According to the Met office, 2015 will see global temperatures rise more than one degree above pre industrial levels. Based on data from January to September of this year, temperatures are now 1.2 degrees above the pre industrial average, making 2015 the first year to breach the important one degree mark. This increase means we are now halfway to the 2 degree rise, which is considered by experts as the gateway to dangerous warming. The United Nations Conference on Climate Change due to be held in Paris later this month will attempt to address concerns about temperatures which continue to rise, and take decisions on what more can be done to slow the pace of climate change.
The trouble with climate change is that it is such a slow burning problem (if you’ll pardon the pun) with such disastrous consequences. A 1 degree rise, although catastrophic for the environment, doesn’t represent a huge change in anyone’s daily life, making us so much less inclined to actually do anything about it. We have been going about dealing with climate change in completely the wrong way. Up until now, there has been the false message that small changes will be effective if everyone makes them, and as a consequence we are not doing anywhere near enough. If Guardian readers remember to recycle all their supplements, we should be fine folks!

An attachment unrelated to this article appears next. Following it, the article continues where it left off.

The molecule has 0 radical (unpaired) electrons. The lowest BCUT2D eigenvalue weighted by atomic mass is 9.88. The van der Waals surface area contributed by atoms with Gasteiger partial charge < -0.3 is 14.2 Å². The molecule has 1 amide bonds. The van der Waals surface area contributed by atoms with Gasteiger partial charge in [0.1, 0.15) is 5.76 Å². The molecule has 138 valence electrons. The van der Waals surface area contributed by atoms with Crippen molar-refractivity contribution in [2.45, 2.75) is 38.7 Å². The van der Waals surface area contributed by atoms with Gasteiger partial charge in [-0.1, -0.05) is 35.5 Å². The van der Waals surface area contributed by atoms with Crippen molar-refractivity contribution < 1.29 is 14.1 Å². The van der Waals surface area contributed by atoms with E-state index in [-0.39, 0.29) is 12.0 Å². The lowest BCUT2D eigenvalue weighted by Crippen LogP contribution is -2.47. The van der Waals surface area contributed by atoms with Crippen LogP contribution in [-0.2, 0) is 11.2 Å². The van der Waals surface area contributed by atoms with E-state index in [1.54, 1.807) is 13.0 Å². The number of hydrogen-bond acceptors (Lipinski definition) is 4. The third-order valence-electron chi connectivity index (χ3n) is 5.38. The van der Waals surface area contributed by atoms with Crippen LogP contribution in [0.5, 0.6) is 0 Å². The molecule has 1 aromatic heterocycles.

Whilst every little helps, turning the tap off while you brush your teeth is very much too little, too late. If we want to make a serious move to tackle climate change we need to assess our lifestyles and look at what we can easily change that will have a big effect. The most obvious change we can make in our daily lives is to cut back on our use of animal products. Animal agriculture is responsible for 18% of the release of greenhouse gases worldwide, which is more than all the cars, lorries, ships and planes in the world put together. Vegetarianism and veganism are no longer faddy diets, but the most viable way we in the western world have of making a real change. And that doesn’t necessarily mean we all have to go completely plant based. As a vegetarian living in France, I’m very aware that avoiding animal products isn’t always an option, especially in social situations. What we can do, however, is make a conscious effort to cut back on the amount we eat and pay attention to where the products are sourced. Vote with your money.
Obviously, as with everything, this is only a solution if the majority commit to it. As early as 2007 the Government Department for the Environment, Food and Rural Affairs was recommending eating less meat as one of the ‘key environmental behaviour changes’ that significantly benefit the planet. What the current government, and governments from around the world, must aim to do in Paris at the end of this month is ensure that eating less meat and using renewable energy sources are the cheap and easy option, not the fashionable option. Making the environmentally friendly choices more attractive to the majority is the only way to guarantee that people change their lifestyles permanently.
Image: A. Sparrow